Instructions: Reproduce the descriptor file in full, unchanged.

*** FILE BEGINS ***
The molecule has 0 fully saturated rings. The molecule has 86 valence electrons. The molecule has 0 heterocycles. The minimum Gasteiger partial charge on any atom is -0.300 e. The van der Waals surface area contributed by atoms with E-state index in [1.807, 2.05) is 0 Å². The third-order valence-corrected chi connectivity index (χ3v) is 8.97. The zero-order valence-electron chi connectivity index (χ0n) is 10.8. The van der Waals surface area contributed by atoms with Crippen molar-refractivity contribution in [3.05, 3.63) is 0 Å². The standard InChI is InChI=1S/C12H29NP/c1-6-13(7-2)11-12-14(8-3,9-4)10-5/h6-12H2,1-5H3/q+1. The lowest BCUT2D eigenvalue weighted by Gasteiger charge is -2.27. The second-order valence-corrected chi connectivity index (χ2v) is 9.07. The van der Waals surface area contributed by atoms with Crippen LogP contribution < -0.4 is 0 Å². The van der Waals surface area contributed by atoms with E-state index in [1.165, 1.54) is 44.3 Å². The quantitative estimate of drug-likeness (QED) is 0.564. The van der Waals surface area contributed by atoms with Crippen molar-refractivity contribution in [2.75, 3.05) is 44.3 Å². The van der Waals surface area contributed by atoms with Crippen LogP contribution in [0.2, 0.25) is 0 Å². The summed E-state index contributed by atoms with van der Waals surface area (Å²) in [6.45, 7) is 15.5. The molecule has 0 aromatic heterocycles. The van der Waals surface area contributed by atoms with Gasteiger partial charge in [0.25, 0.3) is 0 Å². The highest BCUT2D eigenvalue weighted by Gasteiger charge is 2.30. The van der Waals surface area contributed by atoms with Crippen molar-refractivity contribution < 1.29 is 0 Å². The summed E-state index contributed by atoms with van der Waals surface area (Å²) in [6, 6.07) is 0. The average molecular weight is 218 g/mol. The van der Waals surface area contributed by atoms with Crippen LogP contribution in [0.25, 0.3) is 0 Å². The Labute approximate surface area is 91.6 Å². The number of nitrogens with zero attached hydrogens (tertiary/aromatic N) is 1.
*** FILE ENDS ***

The molecule has 0 fully saturated rings. The molecule has 86 valence electrons. The molecule has 0 heterocycles. The minimum Gasteiger partial charge on any atom is -0.300 e. The van der Waals surface area contributed by atoms with E-state index in [1.807, 2.05) is 0 Å². The third-order valence-corrected chi connectivity index (χ3v) is 8.97. The zero-order valence-electron chi connectivity index (χ0n) is 10.8. The van der Waals surface area contributed by atoms with Crippen molar-refractivity contribution in [3.05, 3.63) is 0 Å². The standard InChI is InChI=1S/C12H29NP/c1-6-13(7-2)11-12-14(8-3,9-4)10-5/h6-12H2,1-5H3/q+1. The lowest BCUT2D eigenvalue weighted by Gasteiger charge is -2.27. The second-order valence-corrected chi connectivity index (χ2v) is 9.07. The van der Waals surface area contributed by atoms with Crippen LogP contribution < -0.4 is 0 Å². The van der Waals surface area contributed by atoms with E-state index in [1.165, 1.54) is 44.3 Å². The quantitative estimate of drug-likeness (QED) is 0.564. The van der Waals surface area contributed by atoms with Crippen molar-refractivity contribution in [2.75, 3.05) is 44.3 Å². The van der Waals surface area contributed by atoms with Crippen LogP contribution in [0.2, 0.25) is 0 Å². The summed E-state index contributed by atoms with van der Waals surface area (Å²) in [6.45, 7) is 15.5. The molecule has 0 aromatic heterocycles. The van der Waals surface area contributed by atoms with Gasteiger partial charge in [0.25, 0.3) is 0 Å². The highest BCUT2D eigenvalue weighted by Gasteiger charge is 2.30. The van der Waals surface area contributed by atoms with Crippen molar-refractivity contribution < 1.29 is 0 Å². The summed E-state index contributed by atoms with van der Waals surface area (Å²) in [6, 6.07) is 0. The average molecular weight is 218 g/mol. The van der Waals surface area contributed by atoms with Crippen LogP contribution in [0.25, 0.3) is 0 Å². The Labute approximate surface area is 91.6 Å². The number of nitrogens with zero attached hydrogens (tertiary/aromatic N) is 1.